Learning the strike zone isn’t necessarily the most intuitive thing for a young, aspiring baseball or softball player to figure out. Like most of the skills team sports like baseball revolve around, a player’s strike zone can only truly develop over time. They can take steps toward improving their own perception of the strike zone with exercises, drill, and watching the game, but ultimately, the players who end up with rock-solid strike zone perception do so by shaping their plate vision and discipline over multiple seasons. As a coach, it’s your responsibility to help guide your players toward that vision and perspective in front of the plate. Their idea of when to swing the bat starts and ends with you, so here are some things to consider when approaching plate discipline with your players.
It’s important to understand early on that plate discipline and knowledge of the strike zone, much like hitting success in general, comes and goes over the course of any given season. Players may be seeing the ball’s flight out of the pitcher’s hand really well one game, but that can suddenly disappear their very next outing. This is part of what makes the strike zone one of the most challenging skills to hone in all of athletics -- inconsistency plagues even the best players up at bat, such that players either end up constantly adjusting their mechanics in miniscule ways or sticking to the tried-and-true techniques they’ve grown accustomed to and rolling with the punches. The connecting factor between the two is the necessity of coming to terms with this inconsistency as part of the nature of the game, which can be a pretty hard pill to swallow for some players.
Coaching the strike zone in particular is also quite delicate, as coaches should not want to take the aggressiveness away from young hitters. Coming down on a player or scolding them when they swing at pitches that are out of the zone is one way to inch them away from their aggressive tendencies, which can manifest itself as a hitter who hesitates to take the bat off of their shoulder instead. As players improve and mold their skills, pitch selection becomes another big factor in a hitter’s success that has to be introduced and guided via coaching. Developing a hitter’s knack for their own sweet spots and hot zones is a way to lock them in on part of their strike zone, but that can be completely thrown off once pitchers start throwing curveballs and other breaking balls that aim to deceive the hitter’s sense of their strike zone. Getting them used to seeing breaking balls in different areas of the strike zone will help them identify the patterns in the pitches they see, allowing them to grow more disciplined at the plate when identifying a breaking pitch coming in.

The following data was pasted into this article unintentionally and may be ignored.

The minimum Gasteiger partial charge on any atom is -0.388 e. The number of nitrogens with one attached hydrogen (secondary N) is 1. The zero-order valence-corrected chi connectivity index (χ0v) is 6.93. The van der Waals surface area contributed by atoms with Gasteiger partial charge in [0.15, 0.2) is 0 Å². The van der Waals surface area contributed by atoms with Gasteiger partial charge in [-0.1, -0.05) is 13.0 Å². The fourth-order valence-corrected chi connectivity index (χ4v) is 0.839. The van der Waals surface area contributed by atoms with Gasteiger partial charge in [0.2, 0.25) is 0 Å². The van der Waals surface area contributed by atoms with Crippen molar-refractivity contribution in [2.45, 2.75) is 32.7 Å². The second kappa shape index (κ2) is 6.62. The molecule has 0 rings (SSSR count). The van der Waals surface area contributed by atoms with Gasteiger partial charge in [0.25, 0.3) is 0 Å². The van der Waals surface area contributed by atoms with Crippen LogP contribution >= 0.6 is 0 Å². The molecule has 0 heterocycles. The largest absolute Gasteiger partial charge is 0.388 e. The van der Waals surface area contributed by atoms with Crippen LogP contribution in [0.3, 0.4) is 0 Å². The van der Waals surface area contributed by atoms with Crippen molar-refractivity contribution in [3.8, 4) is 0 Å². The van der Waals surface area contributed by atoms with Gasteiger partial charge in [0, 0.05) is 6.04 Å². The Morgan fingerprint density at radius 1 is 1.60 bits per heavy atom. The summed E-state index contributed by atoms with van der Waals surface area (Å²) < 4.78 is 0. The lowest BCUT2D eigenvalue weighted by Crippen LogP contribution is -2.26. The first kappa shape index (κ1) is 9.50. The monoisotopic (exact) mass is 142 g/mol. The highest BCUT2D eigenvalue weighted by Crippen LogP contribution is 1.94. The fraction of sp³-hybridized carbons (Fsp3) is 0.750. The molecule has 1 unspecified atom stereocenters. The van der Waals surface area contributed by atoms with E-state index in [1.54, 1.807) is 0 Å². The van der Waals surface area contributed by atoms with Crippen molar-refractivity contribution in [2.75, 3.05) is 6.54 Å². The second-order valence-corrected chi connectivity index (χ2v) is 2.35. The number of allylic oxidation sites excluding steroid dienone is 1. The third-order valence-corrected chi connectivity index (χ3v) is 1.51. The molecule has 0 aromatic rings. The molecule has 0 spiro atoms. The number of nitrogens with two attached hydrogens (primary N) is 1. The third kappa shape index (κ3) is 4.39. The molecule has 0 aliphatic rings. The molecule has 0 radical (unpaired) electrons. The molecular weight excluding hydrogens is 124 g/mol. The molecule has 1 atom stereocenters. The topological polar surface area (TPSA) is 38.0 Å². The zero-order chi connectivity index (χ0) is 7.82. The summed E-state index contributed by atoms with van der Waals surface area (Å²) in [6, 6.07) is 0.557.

When it comes down to it, coaching a player’s plate discipline really starts at their mechanics. The development of a good eye when batting comes from doing everything so properly and consistently that the hitter’s perception of their strike zone and effective hitting zone are locked in and can be adjusted mentally depending on the pitcher’s arsenal, the umpire’s zone that day, and more. Firstly, the better a hitter’s mechanics, the more compact their swing will be, and the longer they can wait for the ball to reveal its true location before deciding it’s in the strike zone or worth a swing. Over time, hitters will learn how long it takes them to get the bat out in front and be able to adjust accordingly. This becomes especially useful when learning to hit breaking or off-speed pitches, as the extra time allows for the hitter to let the pitch begin its movement before deciding if, when, and where to swing.
Be sure to address your hitters’ plate routines down to the minutia, working with them to make as many things consistent and technically fluid as possible. This starts with making sure they’re the correct distance (for them) from home plate, and that the distance remains the same throughout games, batting practice, and tee work. Noticing slight changes in distance from home plate is something that is often overlooked, but can be crucial toward developing positive habits and a comfortable stance -- a couple of inches can change a player’s perception and completely turn them around.
Similarly, avoid allowing players to expand their strike zone during batting practice. Lots of young players feel obliged to swing at every pitch during batting practice or get loose with the strike zone then; it’s vital to continuously tell them during batting practice that they should only swing at strikes, even (or especially) if the pitcher can’t seem to throw strikes. Point out when hitters swing at pitches that aren’t strikes, and then ask them where they thought it was or why they chose to swing. If they already think about BP as a game situation, they may be able to figure out the answers to those questions pretty naturally. Likewise, if the batter takes a ball that is a strike, ask them where they thought it was and why they let it go, informing them that it was a strike. This kind of approach will help ease hitters into tightening their strike zone and build confidence in it until it results in good plate discipline.
Teaching a young player when and when not to swing may be a fairly difficult task. But by working through mistakes and encouraging consistency, it can be realistic to see a tangible difference in their hitting almost immediately.
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